Nike faces lawsuit over alleged gender discrimination of four women ex-employees

Four women who previously worked for Nike say that the firm violated equal pay laws. They also allege that the company fostered a work environment which allowed harassment to take place.

Nike, who hires over 74,000 employees around the world, said that they planned to make competitive pay adjustments to 10% of their employees.

The suit, which the women filed in Portland, is among the first to take place against Nike following numerous pay complaints against them. Additionally, complaints against bad managers was made public knowledge earlier this year. This resulted in Nike firing 11 of their executives.

The four women previously worked in the corporate headquarters. They claim that Nike violated the Equal Pay Act by discriminating in pay between male and female staff. They also ignored the rampant sexual harassment which went on while they worked there.

The women stated that they had complained to human resources managers for several years about demeaning conditions and treatment, as well as sexual harassment. Male supervisors had called them vulgar names and openly discussed their bodies, with one woman being called a ‘stupid bitch’. The women agreed that human resources had not taken them seriously and nothing ever changed.

The women were not satisfied with vague promises about changing conditions which never took place. They all felt that their careers were harmed because of the sexism which thrived in the company, particularly in the corporate headquarters.

The lawsuit follows in the footsteps of similar suits against Uber and Google against claims of sexism. The women demanded a court-ordered structural reform of hiring practices, to be supervised by a court-appointed monitor.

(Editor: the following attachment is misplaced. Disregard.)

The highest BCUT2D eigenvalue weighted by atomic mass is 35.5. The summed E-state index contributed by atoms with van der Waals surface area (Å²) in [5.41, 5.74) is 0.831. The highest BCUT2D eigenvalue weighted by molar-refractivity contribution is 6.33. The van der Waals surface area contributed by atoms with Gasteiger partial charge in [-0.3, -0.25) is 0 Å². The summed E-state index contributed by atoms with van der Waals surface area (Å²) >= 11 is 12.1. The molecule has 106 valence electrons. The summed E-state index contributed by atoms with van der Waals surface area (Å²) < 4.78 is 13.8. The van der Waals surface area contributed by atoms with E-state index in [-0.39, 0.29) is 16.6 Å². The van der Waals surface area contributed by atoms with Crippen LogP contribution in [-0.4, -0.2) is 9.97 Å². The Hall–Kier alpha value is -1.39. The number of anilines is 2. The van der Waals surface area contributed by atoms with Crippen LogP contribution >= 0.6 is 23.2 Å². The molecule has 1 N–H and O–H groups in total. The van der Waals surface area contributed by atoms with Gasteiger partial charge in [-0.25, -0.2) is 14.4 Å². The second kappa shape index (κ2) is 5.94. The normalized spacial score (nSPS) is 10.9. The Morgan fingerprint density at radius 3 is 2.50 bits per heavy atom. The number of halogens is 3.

Nike top human resources executive Monique Matheson stated that Nike had in fact failed to promote enough women. She went on to say that Nike had outlined a plan to ‘create a culture of true inclusion’. A vital part of this plan included representation of people (both men and women) of colour.

Matheson added in her memo that while the company had discussed this point on numerous occasions before, and even tried to implement change, they had failed to make any significant changes. Hiring and promotions are simply not adapting to the changes as quickly as she would have liked.

Nike further claimed that when they discovered issues, they took immediate action. They had acted speedily after the company had received complaints of inappropriate behaviour which had come to light in March.

Chief executive Mark Parker said that Nike is laser-focused on making the company a more inclusive workplace, and to accelerate the diverse representation in leadership areas.

Parker went on to confirm that Nike would carry out pay adjustments to employees working around the world.

Attorney Laura Salerno Owens said on behalf of the four women that Nike still has an ‘old boy’ network and culture whereby women enter the company at a lower pay scale than men. They receive smaller raises and bonuses.

Women in the company are ranked more harshly than their male colleagues, and therefore get smaller raises and bonuses.

Nike has received a court order requiring them to pay employees fairly without regard to gender, while the plaintiffs seek an unspecified amount for monetary damages.

Nike has declined to discuss or even comment on the lawsuit.

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